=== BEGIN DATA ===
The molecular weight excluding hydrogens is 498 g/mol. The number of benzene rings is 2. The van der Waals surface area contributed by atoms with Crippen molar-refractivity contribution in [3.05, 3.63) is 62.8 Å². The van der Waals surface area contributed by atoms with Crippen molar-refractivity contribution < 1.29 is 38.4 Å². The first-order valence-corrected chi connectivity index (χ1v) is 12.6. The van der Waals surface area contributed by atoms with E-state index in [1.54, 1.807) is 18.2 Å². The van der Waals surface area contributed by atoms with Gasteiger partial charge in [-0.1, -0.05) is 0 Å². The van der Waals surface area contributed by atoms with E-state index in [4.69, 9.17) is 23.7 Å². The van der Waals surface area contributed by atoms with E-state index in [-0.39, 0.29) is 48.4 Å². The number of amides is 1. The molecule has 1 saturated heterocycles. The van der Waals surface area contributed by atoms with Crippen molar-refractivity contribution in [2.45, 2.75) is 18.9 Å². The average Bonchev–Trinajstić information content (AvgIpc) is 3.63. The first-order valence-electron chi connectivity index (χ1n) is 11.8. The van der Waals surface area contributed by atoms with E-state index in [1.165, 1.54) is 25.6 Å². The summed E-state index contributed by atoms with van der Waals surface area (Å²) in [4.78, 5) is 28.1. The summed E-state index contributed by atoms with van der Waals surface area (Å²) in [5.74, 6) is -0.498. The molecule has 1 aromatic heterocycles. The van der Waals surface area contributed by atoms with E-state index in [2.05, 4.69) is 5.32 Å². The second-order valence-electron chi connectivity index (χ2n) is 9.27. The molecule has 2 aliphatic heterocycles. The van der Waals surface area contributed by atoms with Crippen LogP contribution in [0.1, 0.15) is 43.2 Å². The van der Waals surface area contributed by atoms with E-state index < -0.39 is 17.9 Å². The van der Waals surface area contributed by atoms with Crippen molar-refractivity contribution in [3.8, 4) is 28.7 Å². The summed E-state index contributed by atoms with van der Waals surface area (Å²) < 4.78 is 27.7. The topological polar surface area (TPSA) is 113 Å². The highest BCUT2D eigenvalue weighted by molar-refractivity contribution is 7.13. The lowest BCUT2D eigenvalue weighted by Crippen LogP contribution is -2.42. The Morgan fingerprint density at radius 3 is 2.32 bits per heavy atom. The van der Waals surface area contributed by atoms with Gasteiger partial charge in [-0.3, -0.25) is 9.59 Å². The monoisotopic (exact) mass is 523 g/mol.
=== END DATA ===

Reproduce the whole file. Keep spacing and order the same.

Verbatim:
The molecular weight excluding hydrogens is 498 g/mol. The number of benzene rings is 2. The van der Waals surface area contributed by atoms with Crippen molar-refractivity contribution in [3.05, 3.63) is 62.8 Å². The van der Waals surface area contributed by atoms with Crippen molar-refractivity contribution < 1.29 is 38.4 Å². The first-order valence-corrected chi connectivity index (χ1v) is 12.6. The van der Waals surface area contributed by atoms with E-state index in [1.54, 1.807) is 18.2 Å². The van der Waals surface area contributed by atoms with Gasteiger partial charge in [-0.1, -0.05) is 0 Å². The van der Waals surface area contributed by atoms with E-state index in [4.69, 9.17) is 23.7 Å². The van der Waals surface area contributed by atoms with E-state index in [-0.39, 0.29) is 48.4 Å². The number of amides is 1. The molecule has 1 saturated heterocycles. The van der Waals surface area contributed by atoms with Crippen molar-refractivity contribution in [2.45, 2.75) is 18.9 Å². The average Bonchev–Trinajstić information content (AvgIpc) is 3.63. The first-order valence-electron chi connectivity index (χ1n) is 11.8. The van der Waals surface area contributed by atoms with E-state index in [1.165, 1.54) is 25.6 Å². The summed E-state index contributed by atoms with van der Waals surface area (Å²) in [4.78, 5) is 28.1. The summed E-state index contributed by atoms with van der Waals surface area (Å²) in [5.74, 6) is -0.498. The molecule has 1 aromatic heterocycles. The van der Waals surface area contributed by atoms with E-state index in [2.05, 4.69) is 5.32 Å². The second-order valence-electron chi connectivity index (χ2n) is 9.27. The molecule has 2 aliphatic heterocycles. The van der Waals surface area contributed by atoms with Crippen LogP contribution in [0.1, 0.15) is 43.2 Å². The van der Waals surface area contributed by atoms with E-state index < -0.39 is 17.9 Å². The van der Waals surface area contributed by atoms with Crippen molar-refractivity contribution in [3.8, 4) is 28.7 Å². The summed E-state index contributed by atoms with van der Waals surface area (Å²) < 4.78 is 27.7. The topological polar surface area (TPSA) is 113 Å². The highest BCUT2D eigenvalue weighted by molar-refractivity contribution is 7.13. The lowest BCUT2D eigenvalue weighted by Crippen LogP contribution is -2.42. The Morgan fingerprint density at radius 3 is 2.32 bits per heavy atom. The van der Waals surface area contributed by atoms with Gasteiger partial charge in [-0.3, -0.25) is 9.59 Å². The monoisotopic (exact) mass is 523 g/mol.